Is Your Marketing Agency Blinding You With Analytical Reports?

The vast major­i­ty of com­pa­nies use a mar­ket­ing agency to either com­ple­ment, or sup­ple­ment, their in-house mar­ket­ing activ­i­ties to fill knowl­edge or resource gaps. There are many pos­i­tives (and neg­a­tives) for using a mar­ket­ing agency, but one of the biggest...

Martin Woods By Martin Woods from Join the discussion » 0 comments

The vast major­i­ty of com­pa­nies use a mar­ket­ing agency to either com­ple­ment, or sup­ple­ment, their in-house mar­ket­ing activ­i­ties to fill knowl­edge or resource gaps. There are many pos­i­tives (and neg­a­tives) for using a mar­ket­ing agency, but one of the biggest prob­lems can be under­stand­ing and inter­pret­ing tech­ni­cal or ana­lyt­i­cal reports.

Who is read­ing these ana­lyt­i­cal reports? A spe­cial­ist in any field, some­one who works in it day in and day out, can eas­i­ly for­get that:

  • Not every­one knows the indus­try ter­mi­nol­o­gy.
  • Everyone’s knowl­edge lev­el is dif­fer­ent.
  • Some­one may need fur­ther knowl­edge in a com­ple­men­tary field to sup­ple­ment con­clu­sions.

Ask Your Agency Questions

This might sound obvi­ous, but over the years I’ve been in many sit­u­a­tions when I have pre­sumed that clients and oth­er stake­hold­ers have under­stood some­thing, but in fact they have been afraid to ask ques­tions. This is com­mon when mul­ti­ple peo­ple are involved. It’s human nature to not acknowl­edge that you don’t under­stand some­thing.

I always try to wrap up a meet­ing, or call with, “Do you have any ques­tions, would you like me to explain any­thing?”

How­ev­er, more often than not, the answer is no. I find this odd because, were the shoe on the oth­er foot, even if I did under­stand, I would still have ques­tions.

Con­sul­tants, whether SEO, PPC, ana­lyt­ics, or CRO, want to answer your ques­tions. We work in a ser­vices indus­try, and if we aren’t pro­vid­ing you with the best service/advice (which includes answer­ing your ques­tions), then we aren’t doing our job prop­er­ly!

Do You Receive Reports That You Don’t Read?

While work­ing in a large agency envi­ron­ment, I pro­duced reports that I knew that no one would prob­a­bly ever read. I’m not alone. Many oth­er con­sul­tants have shared sim­i­lar sto­ries – my favorite being one con­sul­tant who, at the end of a report, stat­ed in big red let­ters: “If you actu­al­ly read these reports I write I’ll buy you a steak din­ner!”

Obvi­ous­ly this is high­ly unpro­fes­sion­al, but in this case he was right. No one even noticed it.

I’ve been in a posi­tion where I knew the recip­i­ent of the report did­n’t have the time to read and take in the con­tent of a report. I’d much rather add val­ue to a project than waste my time.

It’s essen­tial to have a top line in any report that can be read and digest­ed with­in a short space of time. Prob­a­bly about the same amount of time as it takes to open an email, scan read it, and move on to the next one (sad­ly).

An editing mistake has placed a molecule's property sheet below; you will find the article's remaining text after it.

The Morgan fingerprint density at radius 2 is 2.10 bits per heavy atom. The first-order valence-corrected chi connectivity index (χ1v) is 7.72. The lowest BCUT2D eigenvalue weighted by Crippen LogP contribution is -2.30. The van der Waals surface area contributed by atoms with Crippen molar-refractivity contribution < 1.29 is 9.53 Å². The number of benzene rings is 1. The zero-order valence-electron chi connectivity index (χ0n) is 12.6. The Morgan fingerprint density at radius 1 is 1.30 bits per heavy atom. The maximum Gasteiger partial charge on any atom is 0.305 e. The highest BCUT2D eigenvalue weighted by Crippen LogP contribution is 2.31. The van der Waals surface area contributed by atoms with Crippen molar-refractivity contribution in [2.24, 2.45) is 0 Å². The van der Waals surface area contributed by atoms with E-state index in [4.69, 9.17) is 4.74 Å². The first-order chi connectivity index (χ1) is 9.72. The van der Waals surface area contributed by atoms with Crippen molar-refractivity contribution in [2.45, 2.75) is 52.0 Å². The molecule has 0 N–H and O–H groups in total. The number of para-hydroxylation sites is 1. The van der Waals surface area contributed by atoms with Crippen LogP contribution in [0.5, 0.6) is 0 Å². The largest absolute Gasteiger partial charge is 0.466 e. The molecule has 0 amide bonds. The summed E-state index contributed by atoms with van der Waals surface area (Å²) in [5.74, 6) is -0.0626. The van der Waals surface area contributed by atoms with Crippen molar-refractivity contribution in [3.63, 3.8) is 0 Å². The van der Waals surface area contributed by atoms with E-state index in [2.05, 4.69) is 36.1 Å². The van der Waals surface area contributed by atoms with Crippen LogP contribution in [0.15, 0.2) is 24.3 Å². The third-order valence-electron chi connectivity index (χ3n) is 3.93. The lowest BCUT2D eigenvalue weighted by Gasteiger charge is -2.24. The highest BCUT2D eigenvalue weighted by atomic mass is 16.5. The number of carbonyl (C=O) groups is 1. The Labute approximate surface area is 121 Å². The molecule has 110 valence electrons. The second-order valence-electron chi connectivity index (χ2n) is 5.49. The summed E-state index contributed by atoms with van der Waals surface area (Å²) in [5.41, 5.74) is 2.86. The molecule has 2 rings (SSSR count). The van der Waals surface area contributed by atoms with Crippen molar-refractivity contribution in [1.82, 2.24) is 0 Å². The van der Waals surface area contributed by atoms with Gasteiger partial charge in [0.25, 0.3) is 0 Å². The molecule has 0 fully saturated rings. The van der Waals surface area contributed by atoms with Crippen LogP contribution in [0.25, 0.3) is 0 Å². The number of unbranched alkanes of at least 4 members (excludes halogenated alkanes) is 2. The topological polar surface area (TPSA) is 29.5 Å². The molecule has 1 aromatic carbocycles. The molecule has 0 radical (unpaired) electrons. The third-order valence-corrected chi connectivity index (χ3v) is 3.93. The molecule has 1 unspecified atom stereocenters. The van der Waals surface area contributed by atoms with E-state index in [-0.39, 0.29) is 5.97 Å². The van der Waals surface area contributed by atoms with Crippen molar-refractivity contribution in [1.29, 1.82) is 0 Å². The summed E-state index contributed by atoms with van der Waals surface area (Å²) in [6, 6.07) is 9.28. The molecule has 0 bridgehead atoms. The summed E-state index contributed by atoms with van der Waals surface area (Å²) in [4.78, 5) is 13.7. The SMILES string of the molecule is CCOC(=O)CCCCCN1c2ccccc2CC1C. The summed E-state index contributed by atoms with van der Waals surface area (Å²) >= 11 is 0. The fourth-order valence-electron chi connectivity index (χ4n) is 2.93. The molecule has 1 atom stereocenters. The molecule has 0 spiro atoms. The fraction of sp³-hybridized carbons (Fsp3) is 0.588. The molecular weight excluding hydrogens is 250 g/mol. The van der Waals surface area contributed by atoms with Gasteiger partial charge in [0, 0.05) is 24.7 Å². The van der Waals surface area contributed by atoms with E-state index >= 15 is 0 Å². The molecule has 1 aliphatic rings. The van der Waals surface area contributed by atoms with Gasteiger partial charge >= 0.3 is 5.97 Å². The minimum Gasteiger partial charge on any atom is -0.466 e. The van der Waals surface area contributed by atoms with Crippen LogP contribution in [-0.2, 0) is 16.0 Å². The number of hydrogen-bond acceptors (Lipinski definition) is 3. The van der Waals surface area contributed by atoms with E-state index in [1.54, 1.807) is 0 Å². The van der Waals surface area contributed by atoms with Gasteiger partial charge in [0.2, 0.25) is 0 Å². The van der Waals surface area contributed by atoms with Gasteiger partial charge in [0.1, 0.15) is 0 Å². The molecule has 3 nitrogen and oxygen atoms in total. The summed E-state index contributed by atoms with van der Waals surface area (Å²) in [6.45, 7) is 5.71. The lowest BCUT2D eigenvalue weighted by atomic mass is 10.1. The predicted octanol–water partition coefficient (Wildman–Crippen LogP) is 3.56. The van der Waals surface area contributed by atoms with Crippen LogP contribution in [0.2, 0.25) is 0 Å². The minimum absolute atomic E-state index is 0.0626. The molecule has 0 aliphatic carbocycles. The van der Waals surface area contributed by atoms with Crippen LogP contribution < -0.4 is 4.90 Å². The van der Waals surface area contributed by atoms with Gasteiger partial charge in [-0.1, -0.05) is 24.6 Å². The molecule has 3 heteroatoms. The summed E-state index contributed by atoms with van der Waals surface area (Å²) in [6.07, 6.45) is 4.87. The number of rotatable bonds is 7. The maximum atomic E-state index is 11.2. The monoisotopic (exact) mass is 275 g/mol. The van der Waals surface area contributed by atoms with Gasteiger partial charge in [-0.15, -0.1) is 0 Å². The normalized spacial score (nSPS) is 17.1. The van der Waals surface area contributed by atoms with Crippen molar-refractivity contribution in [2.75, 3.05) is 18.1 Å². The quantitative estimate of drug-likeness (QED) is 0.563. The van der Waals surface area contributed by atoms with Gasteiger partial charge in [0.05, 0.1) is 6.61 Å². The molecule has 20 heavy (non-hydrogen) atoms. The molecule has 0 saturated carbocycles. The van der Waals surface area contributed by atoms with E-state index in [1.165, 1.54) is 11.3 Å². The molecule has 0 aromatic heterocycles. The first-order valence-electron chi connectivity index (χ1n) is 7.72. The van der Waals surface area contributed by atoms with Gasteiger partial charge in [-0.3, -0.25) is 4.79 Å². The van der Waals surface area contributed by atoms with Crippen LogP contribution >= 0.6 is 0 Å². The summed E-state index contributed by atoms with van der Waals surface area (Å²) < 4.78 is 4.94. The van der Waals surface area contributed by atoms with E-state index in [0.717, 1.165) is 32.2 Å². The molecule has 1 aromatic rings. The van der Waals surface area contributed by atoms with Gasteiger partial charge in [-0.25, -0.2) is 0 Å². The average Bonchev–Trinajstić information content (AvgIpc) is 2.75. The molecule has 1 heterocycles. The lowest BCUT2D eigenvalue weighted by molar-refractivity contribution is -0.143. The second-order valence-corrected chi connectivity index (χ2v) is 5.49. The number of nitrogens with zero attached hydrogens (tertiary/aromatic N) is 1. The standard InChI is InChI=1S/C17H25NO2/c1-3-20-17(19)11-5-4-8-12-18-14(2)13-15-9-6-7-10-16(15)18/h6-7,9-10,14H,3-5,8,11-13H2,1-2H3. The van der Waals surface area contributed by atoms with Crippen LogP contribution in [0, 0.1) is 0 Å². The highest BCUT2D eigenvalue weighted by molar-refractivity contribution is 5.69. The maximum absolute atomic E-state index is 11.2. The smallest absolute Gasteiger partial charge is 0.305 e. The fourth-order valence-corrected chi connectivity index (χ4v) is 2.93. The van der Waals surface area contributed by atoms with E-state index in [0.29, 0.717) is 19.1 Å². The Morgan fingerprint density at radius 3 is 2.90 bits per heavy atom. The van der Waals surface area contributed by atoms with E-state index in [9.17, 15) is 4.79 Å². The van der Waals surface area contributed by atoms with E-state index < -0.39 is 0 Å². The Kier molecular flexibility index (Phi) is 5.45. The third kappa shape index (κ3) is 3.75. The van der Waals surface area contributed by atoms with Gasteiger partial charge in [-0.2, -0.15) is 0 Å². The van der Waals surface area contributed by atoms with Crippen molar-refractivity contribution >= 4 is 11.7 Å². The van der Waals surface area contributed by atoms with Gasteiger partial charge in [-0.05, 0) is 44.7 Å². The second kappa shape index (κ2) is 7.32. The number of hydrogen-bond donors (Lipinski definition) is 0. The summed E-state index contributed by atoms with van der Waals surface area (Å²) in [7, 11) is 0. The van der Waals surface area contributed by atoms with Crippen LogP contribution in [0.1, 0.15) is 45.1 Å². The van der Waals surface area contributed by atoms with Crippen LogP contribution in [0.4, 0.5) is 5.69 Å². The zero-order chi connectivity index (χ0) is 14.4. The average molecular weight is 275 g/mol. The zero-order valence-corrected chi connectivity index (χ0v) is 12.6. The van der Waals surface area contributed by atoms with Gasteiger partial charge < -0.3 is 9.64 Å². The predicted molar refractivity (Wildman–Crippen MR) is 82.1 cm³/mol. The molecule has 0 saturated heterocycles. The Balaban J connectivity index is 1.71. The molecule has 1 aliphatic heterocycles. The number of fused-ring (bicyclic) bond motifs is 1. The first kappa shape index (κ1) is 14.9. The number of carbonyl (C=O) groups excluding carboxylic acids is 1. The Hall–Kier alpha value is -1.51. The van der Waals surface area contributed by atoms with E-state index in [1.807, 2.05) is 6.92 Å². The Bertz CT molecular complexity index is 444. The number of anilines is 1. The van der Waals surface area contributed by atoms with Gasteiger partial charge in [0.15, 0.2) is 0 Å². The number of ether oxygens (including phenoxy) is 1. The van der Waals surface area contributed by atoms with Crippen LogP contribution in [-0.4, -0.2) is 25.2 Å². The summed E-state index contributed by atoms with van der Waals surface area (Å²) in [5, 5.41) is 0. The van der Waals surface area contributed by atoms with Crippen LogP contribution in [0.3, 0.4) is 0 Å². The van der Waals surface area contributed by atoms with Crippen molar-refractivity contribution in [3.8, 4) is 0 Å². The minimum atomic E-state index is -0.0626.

Reports Should Be Easy To Access

With any PDF, Excel, or oth­er data report I (and many agen­cies) always send them from a PMS (Project Man­age­ment Sys­tem) so that they are easy to find lat­er if required. Unfor­tu­nate­ly, one of the biggest prob­lems with this is that attach­ments often aren’t includ­ed with the email. This makes the point of access to the report hard­er for the recip­i­ent.

There are many ways to down­load the report with­out log­ging into the PMS, but any down­load that doesn’t require a login isn’t secure. If you’re com­fort­able with using a PMS and don’t mind have an app on your phone/computer to keep you logged in I would strong­ly rec­om­mend using this method for deliv­ery of report. Fail­ing that, ask your agency to always deliv­er reports by email to make it eas­i­er for you – after all you’re the boss!

Items Your Marketing Agency Should Include With Reports

Your mar­ket­ing agency should:

  • Include a glos­sary for indus­try ter­mi­nol­o­gy.
  • Sug­gest rel­e­vant links to oth­er con­tent for fur­ther expla­na­tion around a sub­ject.
  • Pro­vide a layman’s sum­ma­ry for each sec­tion.
  • Pro­vide an exec­u­tive sum­ma­ry at the top of each report with the most impor­tant met­rics and con­clu­sions.
  • Pro­vide a con­cise list of action­able items under the exec­u­tive sum­ma­ry, both com­plet­ed and to com­plete.
  • Deliv­er reports in a way that encour­ages dis­cus­sion to clar­i­fy points. A project man­age­ment tool is an excel­lent way to keep it orga­nized.
  • Try to orga­nize a sched­uled reoc­cur­ring meet­ing, or call to dis­cuss the top line insights.


Ana­lyt­i­cal reports should add insight to your busi­ness and help you make fur­ther strate­gic deci­sions by explain­ing:

  • The work that the agency has car­ried out.
  • The affect it has had on your busi­ness.
  • The dif­fer­ence it has made to your bot­tom line.

And when in doubt, ask ques­tions!

Martin Woods

Written by Martin Woods

SEO Consultant,

Specialising in search, Martin has worked as an SEO Consultant at some of the biggest SEO agencies in the UK, helping big brands achieve success online through sustainable organic search. He has a passion for helping in people in difficulty suffering from Google penalties, and has removed over 130 Google manual actions for link spam to date. When he isn't glued to his smart phone, he enjoys traveling, music and cats.

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